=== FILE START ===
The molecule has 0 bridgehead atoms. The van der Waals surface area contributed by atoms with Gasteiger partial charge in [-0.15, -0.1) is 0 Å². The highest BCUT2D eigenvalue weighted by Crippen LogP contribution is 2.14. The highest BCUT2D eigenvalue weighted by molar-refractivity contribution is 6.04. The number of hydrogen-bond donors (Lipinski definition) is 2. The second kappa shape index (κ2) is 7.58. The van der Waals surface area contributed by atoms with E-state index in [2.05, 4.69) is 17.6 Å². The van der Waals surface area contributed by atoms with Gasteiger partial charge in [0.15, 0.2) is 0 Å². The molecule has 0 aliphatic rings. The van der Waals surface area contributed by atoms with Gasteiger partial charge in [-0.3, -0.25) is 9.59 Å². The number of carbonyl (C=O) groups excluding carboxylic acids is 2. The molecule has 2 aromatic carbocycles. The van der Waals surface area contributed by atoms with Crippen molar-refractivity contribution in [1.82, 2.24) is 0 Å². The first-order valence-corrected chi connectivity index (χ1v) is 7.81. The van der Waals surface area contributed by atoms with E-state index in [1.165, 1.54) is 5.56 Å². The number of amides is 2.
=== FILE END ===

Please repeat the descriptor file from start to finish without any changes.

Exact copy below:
The molecule has 0 bridgehead atoms. The van der Waals surface area contributed by atoms with Gasteiger partial charge in [-0.15, -0.1) is 0 Å². The highest BCUT2D eigenvalue weighted by Crippen LogP contribution is 2.14. The highest BCUT2D eigenvalue weighted by molar-refractivity contribution is 6.04. The number of hydrogen-bond donors (Lipinski definition) is 2. The second kappa shape index (κ2) is 7.58. The van der Waals surface area contributed by atoms with E-state index in [2.05, 4.69) is 17.6 Å². The van der Waals surface area contributed by atoms with Gasteiger partial charge in [0.15, 0.2) is 0 Å². The molecule has 0 aliphatic rings. The van der Waals surface area contributed by atoms with Gasteiger partial charge in [-0.3, -0.25) is 9.59 Å². The number of carbonyl (C=O) groups excluding carboxylic acids is 2. The molecule has 2 aromatic carbocycles. The van der Waals surface area contributed by atoms with Crippen molar-refractivity contribution in [1.82, 2.24) is 0 Å². The first-order valence-corrected chi connectivity index (χ1v) is 7.81. The van der Waals surface area contributed by atoms with E-state index in [1.165, 1.54) is 5.56 Å². The number of amides is 2.